President Recep Tayyip Erdoğan expressed Turkey's support for the Palestinian fight against the Israeli occupation of Jerusalem, calling on Turks to visit the Al-Aqsa Mosque often to protect the Muslim identity of the Holy place.
Speaking at the Al-Quds Forum in Istanbul, Erdoğan said Turkey places great importance on Palestinians' justified resistance and it will not let Israeli attempts change the status quo at the Al-Aqsa mosque.
"As a Muslim community, we need to visit the Al-Aqsa Mosque often, each day that Jerusalem is under occupation is an insult to us."
The president added that the international community remains silent on Israel's treatment of Palestinians. "They feel they are immune to any punishment for their crimes, but the international community needs to stand up against them."
"It is impossible to establish peace in the region if the international law remains indifferent to massacres and cruelty," he said.
Erdoğan also said Israel's policy towards Muslims is like that of the United States against black people in the past and blamed the Israeli administration of implementing an apartheid regime.
"The bill to ban the Adhan (call to prayer) is pending at the Israeli parliament. It is disgraceful for those who lecture us about the freedom of religion to turn a blind eye to this attempt. Turkey will not let these attempts against freedom of belief [prevail]," Erdoğan said.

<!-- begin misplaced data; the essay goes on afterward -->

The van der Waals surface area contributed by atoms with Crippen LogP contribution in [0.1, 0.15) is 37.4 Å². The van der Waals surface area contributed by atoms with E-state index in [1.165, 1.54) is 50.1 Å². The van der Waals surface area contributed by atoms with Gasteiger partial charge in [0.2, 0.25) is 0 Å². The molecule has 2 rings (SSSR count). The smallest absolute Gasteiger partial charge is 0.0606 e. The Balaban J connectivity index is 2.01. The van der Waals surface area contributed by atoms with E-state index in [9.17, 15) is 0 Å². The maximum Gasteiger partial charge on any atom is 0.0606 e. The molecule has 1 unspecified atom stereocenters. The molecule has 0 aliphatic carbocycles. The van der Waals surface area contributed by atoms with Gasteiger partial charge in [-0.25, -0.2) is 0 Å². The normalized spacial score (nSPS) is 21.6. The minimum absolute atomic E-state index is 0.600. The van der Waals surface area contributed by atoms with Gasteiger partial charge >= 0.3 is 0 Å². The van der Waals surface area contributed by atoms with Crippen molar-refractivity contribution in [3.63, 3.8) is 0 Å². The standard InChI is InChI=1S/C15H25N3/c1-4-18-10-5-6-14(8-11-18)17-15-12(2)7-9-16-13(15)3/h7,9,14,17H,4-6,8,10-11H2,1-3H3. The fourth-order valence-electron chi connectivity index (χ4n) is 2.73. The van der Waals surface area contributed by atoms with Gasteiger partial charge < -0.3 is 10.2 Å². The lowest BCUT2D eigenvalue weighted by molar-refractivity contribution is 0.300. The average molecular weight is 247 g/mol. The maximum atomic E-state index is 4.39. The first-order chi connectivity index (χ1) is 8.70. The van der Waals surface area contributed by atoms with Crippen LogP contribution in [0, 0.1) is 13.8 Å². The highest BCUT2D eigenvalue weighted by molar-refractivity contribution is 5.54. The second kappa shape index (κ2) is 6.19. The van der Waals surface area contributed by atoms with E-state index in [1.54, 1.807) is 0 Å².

"Why are they afraid of the call to prayer? Are they unsure of their own fate? We do not and will not treat our Jewish citizens like that."
The president also commented on the U.S. plan to move its embassy to Jerusalem, stating that the "ill-advised" move should be dropped from the U.S.'s agenda.
"It is not a simple location change. Those who think that way are not aware of how delicate the balance is in the Holy Land."
The West Bank and East Jerusalem have been under Israeli occupation since the 1967 Middle East war. Palestinians demand those territories along with the Gaza Strip back to establish a state, but peace talks have stalled since 2014. Palestinians see Israeli settlements as a major obstacle to reach a peace agreement, and want them dismantled.
The international Forum on Al-Quds Waqfs brought together representatives of foundations, experts, academics, ministers and high-ranking officials from around the world in Istanbul to discuss the state of Muslim heritage in Jerusalem.
The two-day forum that started on Monday will look into ways to address the needs of Palestinians and the preservation of Muslim legacy in Jerusalem where the Al-Aqsa Mosque, one of the holiest sites in Islam, is located.
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